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Barbara Walking in the Valley
A weekly column for those who live and walk in Silicon Valley

by Barbara Dahlgren

Cursing the Darkness
Column for the week of August 24-30, 2003

At 4:11 p.m. on Thursday, August 14, 2003 the biggest blackout in U.S. history took place. Lights went out all over Northeastern United States and parts of Canada. Michigan, Ohio, Pennsylvania, Massachusetts, Vermont, Connecticut, New Jersey, New York, Ontario, and Quebec were all affected. You can get your “official” black out T-shirts (as opposed to any unofficial T-shirts out there) to commemorate the event at They are inscribed with “I Survived Historical Blackout New York City August 14, 2003.” It’s amazing how quick the merchandisers get these products out. They were probably cranking them out by hand in some candlelit cellar before the lights came back on.

It’s a little disconcerting to think that the failure of three power lines in Cleveland Ohio could set up a chain reaction that left tens of millions in the dark so quickly. More than 100 power stations shut down in nine seconds. After 9/11 the first thought was that it was an act of terrorism. People seemed to be more at ease when they found out it wasn’t. Then the reality that one-quarter of the U.S. could lose power in a matter of seconds because of such an archaic system set in. It didn’t really bolster everyone’s confidence. Who needs terrorists? We can just sabotage ourselves.

People coped remarkably well. Looting was at a minimum. Restaurants gave meals away and residents had cookouts for the neighborhood. It was better than letting food spoil or throwing it away. Those who were stranded managed somehow. It’s amazing how emergency situations change your priorities. What’s the point of complaining? Everyone was in the same boat so just go with the flow.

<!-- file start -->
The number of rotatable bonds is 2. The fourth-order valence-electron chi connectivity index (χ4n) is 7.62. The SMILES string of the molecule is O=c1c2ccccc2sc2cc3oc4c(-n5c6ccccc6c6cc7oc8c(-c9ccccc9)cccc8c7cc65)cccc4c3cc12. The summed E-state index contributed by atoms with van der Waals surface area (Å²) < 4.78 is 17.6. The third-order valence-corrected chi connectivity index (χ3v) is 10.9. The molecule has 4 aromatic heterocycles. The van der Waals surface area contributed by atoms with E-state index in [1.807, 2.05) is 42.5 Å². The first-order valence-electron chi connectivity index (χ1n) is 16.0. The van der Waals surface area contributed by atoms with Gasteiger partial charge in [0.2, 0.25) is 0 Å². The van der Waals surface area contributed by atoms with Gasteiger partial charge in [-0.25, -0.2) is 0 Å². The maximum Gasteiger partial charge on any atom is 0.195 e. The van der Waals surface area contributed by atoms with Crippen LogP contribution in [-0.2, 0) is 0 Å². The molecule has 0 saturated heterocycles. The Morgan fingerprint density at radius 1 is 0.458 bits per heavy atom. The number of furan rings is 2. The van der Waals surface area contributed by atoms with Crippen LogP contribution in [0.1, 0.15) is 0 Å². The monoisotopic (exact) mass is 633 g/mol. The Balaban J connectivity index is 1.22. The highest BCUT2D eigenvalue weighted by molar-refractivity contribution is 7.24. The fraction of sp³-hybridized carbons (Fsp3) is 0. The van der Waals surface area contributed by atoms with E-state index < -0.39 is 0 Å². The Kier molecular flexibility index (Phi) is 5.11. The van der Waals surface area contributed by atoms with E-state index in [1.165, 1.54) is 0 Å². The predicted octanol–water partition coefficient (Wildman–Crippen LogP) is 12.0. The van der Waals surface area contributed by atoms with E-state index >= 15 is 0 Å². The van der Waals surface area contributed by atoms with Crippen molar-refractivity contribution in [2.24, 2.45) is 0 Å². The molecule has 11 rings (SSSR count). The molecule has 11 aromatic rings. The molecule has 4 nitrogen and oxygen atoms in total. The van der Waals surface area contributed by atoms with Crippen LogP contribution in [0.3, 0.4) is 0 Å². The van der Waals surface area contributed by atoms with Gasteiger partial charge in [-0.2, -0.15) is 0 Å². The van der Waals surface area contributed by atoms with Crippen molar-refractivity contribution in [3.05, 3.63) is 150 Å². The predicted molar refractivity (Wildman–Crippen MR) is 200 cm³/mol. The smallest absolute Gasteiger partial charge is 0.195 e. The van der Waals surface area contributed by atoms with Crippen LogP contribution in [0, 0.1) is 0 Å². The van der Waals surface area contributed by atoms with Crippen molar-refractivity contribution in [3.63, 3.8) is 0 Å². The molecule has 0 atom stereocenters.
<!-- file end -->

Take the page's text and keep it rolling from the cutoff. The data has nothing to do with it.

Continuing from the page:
It didn’t take long for the Democrats to start placing blame on the Republicans. I’m sure the reverse would have been true if we had a Democrat for President. Bill Richardson, former Energy Secretary said, “I told you so” but his criticism was for Congress in general. “We’ve been warning this for years. Regrettably nobody listened so Congress didn’t act. The problem is we’re a superpower with a third world grid that is antiquated.” Everyone agrees that our power grid is out dated but modernizing, upgrading, and expanding it will take time and money. It simply was not a priority in the past. The cost to do it now is conservatively up to $50billion. Of course it’s a given that it will have to be footed by the consumer. Hey, that’s nothing in CA! Our deficit is already $38 billion and growing.

It is a tragedy that something our country is so dependent on had become such a low priority. Even though they were warned repeatedly politicians chose to hide their heads in the sand and pretend such catastrophes could not happen to us. After all, how can power grids that service our whole country contribute to a private political campaign and who wants to elect a guy whose motto is “Vote for me and I’ll be sure to triple your electric bill!”

Biblical principles show that wise men foresee what is to come and prepare accordingly. (Proverbs 22:3) The Bible also tells us how quickly a nation can fall. (Revelation 18:10) Life changing events can happen pretty fast. It only took seconds for this blackout to occur. Of course we usually look to outside sources for our destruction but sometimes we can be our own worst enemy by not wanting to be confused with the facts. This incident is a wake up call for our nation to shed some light on our outmoded systems. If we don’t, we all may be cursing the darkness.

©August 2003

Be sure to visit this page every week to read the next edition of Walking in the Valley. You can write to the author at



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